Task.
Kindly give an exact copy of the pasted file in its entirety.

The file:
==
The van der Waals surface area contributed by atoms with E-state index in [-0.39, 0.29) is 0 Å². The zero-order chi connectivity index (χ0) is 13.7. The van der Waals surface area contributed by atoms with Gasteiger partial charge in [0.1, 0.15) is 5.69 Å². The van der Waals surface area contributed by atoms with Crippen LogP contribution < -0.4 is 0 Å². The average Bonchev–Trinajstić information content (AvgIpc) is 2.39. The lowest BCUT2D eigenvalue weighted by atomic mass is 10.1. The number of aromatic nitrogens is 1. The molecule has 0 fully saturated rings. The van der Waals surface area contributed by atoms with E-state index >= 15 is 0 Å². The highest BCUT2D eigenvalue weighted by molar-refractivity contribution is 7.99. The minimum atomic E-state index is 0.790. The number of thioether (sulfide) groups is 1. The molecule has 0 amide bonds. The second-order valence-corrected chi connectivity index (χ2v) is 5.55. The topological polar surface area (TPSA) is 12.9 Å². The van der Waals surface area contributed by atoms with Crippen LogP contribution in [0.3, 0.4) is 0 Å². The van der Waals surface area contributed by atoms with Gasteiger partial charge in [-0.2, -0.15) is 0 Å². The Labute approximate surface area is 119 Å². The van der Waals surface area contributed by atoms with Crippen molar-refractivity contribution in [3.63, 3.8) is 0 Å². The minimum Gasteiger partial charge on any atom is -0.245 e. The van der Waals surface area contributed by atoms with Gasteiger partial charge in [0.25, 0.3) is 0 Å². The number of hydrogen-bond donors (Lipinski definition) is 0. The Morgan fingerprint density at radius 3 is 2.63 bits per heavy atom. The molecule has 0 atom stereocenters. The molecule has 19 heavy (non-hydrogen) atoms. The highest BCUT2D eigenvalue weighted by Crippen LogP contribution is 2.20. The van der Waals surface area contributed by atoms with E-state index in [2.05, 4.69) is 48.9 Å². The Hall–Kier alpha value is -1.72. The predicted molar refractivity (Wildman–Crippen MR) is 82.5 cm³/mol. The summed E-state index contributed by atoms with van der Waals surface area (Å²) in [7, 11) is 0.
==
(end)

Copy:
The van der Waals surface area contributed by atoms with E-state index in [-0.39, 0.29) is 0 Å². The zero-order chi connectivity index (χ0) is 13.7. The van der Waals surface area contributed by atoms with Gasteiger partial charge in [0.1, 0.15) is 5.69 Å². The van der Waals surface area contributed by atoms with Crippen LogP contribution < -0.4 is 0 Å². The average Bonchev–Trinajstić information content (AvgIpc) is 2.39. The lowest BCUT2D eigenvalue weighted by atomic mass is 10.1. The number of aromatic nitrogens is 1. The molecule has 0 fully saturated rings. The van der Waals surface area contributed by atoms with E-state index >= 15 is 0 Å². The highest BCUT2D eigenvalue weighted by molar-refractivity contribution is 7.99. The minimum atomic E-state index is 0.790. The number of thioether (sulfide) groups is 1. The molecule has 0 amide bonds. The second-order valence-corrected chi connectivity index (χ2v) is 5.55. The topological polar surface area (TPSA) is 12.9 Å². The van der Waals surface area contributed by atoms with Crippen LogP contribution in [0.3, 0.4) is 0 Å². The van der Waals surface area contributed by atoms with Gasteiger partial charge in [-0.2, -0.15) is 0 Å². The Labute approximate surface area is 119 Å². The van der Waals surface area contributed by atoms with Crippen molar-refractivity contribution in [3.63, 3.8) is 0 Å². The minimum Gasteiger partial charge on any atom is -0.245 e. The van der Waals surface area contributed by atoms with Gasteiger partial charge in [0.25, 0.3) is 0 Å². The number of hydrogen-bond donors (Lipinski definition) is 0. The Morgan fingerprint density at radius 3 is 2.63 bits per heavy atom. The molecule has 0 atom stereocenters. The molecule has 19 heavy (non-hydrogen) atoms. The highest BCUT2D eigenvalue weighted by Crippen LogP contribution is 2.20. The van der Waals surface area contributed by atoms with E-state index in [2.05, 4.69) is 48.9 Å². The Hall–Kier alpha value is -1.72. The predicted molar refractivity (Wildman–Crippen MR) is 82.5 cm³/mol. The summed E-state index contributed by atoms with van der Waals surface area (Å²) in [7, 11) is 0.